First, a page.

Former VCH official Ted Bruce named interim head of Portland Hotel Society

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      It was with just a touch of discomfiture that the new head of the Portland Hotel Society shook hands with former PHS executive manager Mark Townsend this morning (May 30).

      Ted Bruce had yet to officially be named as the leader of the Downtown Eastside nonprofit, whose revenue for 2013 exceeded $35.5 million. But the fact that he was having coffee with new PHS chief administrator Ken Bayne at East Van Roasters—a business operated by PHS—left little to guess work.

      Townsend had heard rumours about who might be filling his shoes, but had officially been kept out of the loop. The news was confirmed a couple of hours later by PHS interim board chair Faye Wightman. Bruce, former executive director of population health at Vancouver Coastal Health (VCH), has been named interim executive director of the Portland Hotel Society.

      At the café at Carrall and East Hastings, dressed business-casual in jeans and a black turtleneck, Bruce introduced himself to Townsend somewhat awkwardly. Townsend—who was forced to resign in March following allegations of financial mismanagement—shook Bruce’s hand and offered to help with the transition. The two spoke for less than five minutes before returning to their respective meetings, sitting just a few tables apart.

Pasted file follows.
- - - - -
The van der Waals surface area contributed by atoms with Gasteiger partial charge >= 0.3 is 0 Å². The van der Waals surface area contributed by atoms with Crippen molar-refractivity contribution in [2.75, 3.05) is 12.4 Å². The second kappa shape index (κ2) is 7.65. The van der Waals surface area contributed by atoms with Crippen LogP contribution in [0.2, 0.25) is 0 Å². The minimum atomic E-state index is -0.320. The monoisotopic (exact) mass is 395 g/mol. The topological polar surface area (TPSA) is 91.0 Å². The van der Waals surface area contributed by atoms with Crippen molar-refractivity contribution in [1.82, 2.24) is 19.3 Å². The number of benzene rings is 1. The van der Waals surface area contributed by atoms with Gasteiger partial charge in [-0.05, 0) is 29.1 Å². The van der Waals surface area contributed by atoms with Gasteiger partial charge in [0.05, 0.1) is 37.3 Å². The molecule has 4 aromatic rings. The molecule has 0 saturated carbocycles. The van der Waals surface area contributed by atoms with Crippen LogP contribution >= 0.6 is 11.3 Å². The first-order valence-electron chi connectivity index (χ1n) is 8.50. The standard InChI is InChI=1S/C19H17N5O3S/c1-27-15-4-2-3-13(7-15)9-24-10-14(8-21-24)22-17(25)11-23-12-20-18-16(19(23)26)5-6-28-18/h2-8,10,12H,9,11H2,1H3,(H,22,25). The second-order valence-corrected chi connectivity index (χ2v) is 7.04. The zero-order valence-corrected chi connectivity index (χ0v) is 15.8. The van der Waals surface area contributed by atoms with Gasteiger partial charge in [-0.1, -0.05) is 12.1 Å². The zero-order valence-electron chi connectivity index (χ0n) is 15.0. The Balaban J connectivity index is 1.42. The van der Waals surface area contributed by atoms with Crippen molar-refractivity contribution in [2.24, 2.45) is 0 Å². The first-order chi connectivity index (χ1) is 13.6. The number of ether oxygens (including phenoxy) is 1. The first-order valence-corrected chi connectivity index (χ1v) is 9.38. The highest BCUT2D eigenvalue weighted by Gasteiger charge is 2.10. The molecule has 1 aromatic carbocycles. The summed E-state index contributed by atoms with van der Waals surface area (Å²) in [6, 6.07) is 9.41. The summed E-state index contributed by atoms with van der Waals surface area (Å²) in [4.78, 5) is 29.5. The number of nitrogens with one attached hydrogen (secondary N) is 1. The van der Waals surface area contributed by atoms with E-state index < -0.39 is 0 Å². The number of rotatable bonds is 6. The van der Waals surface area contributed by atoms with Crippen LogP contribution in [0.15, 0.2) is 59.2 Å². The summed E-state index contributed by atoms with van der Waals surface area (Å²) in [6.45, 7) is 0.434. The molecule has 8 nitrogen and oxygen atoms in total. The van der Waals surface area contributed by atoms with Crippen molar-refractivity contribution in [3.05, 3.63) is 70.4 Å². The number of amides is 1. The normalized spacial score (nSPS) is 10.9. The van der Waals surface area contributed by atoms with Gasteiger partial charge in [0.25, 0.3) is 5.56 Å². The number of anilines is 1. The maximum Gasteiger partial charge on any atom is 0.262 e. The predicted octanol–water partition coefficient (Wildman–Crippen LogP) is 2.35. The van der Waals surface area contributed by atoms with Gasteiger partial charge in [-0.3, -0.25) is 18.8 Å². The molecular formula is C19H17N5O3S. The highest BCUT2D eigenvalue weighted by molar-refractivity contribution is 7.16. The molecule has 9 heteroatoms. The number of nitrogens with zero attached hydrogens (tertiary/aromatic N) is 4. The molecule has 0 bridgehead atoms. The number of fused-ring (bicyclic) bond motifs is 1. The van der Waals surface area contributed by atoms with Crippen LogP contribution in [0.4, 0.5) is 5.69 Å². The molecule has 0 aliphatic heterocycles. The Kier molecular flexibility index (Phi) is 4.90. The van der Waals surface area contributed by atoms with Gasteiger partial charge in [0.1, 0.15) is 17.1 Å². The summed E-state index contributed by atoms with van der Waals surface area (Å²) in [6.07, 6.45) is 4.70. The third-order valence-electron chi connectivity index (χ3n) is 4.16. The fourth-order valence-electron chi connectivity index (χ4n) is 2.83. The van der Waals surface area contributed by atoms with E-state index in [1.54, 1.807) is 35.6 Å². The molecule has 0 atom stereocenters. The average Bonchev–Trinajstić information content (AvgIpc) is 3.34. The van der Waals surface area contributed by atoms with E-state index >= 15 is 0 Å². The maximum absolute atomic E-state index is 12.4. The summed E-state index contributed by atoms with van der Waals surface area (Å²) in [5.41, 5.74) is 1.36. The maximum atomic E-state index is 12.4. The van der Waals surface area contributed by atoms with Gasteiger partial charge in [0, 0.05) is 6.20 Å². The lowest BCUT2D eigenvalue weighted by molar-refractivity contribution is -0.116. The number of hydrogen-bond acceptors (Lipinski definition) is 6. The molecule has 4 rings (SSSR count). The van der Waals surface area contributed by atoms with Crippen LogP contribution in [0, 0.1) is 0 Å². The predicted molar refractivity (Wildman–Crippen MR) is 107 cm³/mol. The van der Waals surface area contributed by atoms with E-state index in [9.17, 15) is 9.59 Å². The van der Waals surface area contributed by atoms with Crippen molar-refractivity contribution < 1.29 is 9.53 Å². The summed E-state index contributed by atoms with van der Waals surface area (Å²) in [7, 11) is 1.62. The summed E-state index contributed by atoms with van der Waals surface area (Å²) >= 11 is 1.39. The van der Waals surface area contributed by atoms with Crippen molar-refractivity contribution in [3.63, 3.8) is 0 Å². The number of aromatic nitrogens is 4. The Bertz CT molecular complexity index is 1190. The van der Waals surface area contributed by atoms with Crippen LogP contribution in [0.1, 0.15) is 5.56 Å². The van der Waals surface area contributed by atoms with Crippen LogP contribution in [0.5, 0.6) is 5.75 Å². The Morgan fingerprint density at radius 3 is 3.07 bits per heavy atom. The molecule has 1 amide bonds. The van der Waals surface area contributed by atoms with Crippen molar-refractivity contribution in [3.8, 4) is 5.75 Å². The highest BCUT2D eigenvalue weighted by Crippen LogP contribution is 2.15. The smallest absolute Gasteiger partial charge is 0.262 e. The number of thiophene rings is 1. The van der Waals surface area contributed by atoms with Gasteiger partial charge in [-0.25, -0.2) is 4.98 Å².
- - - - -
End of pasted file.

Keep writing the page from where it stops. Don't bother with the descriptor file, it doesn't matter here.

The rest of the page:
“I’ve got some high hopes that it will all work out,” Townsend said of PHS, the organization he cofounded and helped run since 1993.

      “I have a great deal of respect for Ted,” he continued. “I think the acid test will be, will we see him on the steps of the Victoria legislature with a bullhorn? I think then we’ll know he’s doing a good job.”

      The challenge was in reference to PHS’s reputation as a nonprofit that regularly pushed the bar with alternative housing and health programs that almost routinely attracted controversy.

      For example, since 2004, PHS has operated Insite, North America’s only sanctioned supervised injection facility. More recently, a program that sees severe alcoholics brew their own beer drew heckles from conservative commentators. And in 2013, PHS members attracted the ire of the provincial government when they protested funding cuts to a women’s program at the Rainier Hotel. (PHS is also a major housing provider for low-income individuals, operating SRO hotels with rooms numbering more than 1,100.)

      The question of whether a PHS interim board stacked with ties to B.C. Housing and Vancouver Coastal Health will let those sorts of activities continue has been asked by just about every relevant party the Straight has spoken with on the topic.

      In a telephone interview, Bruce tried to put those concerns to bed.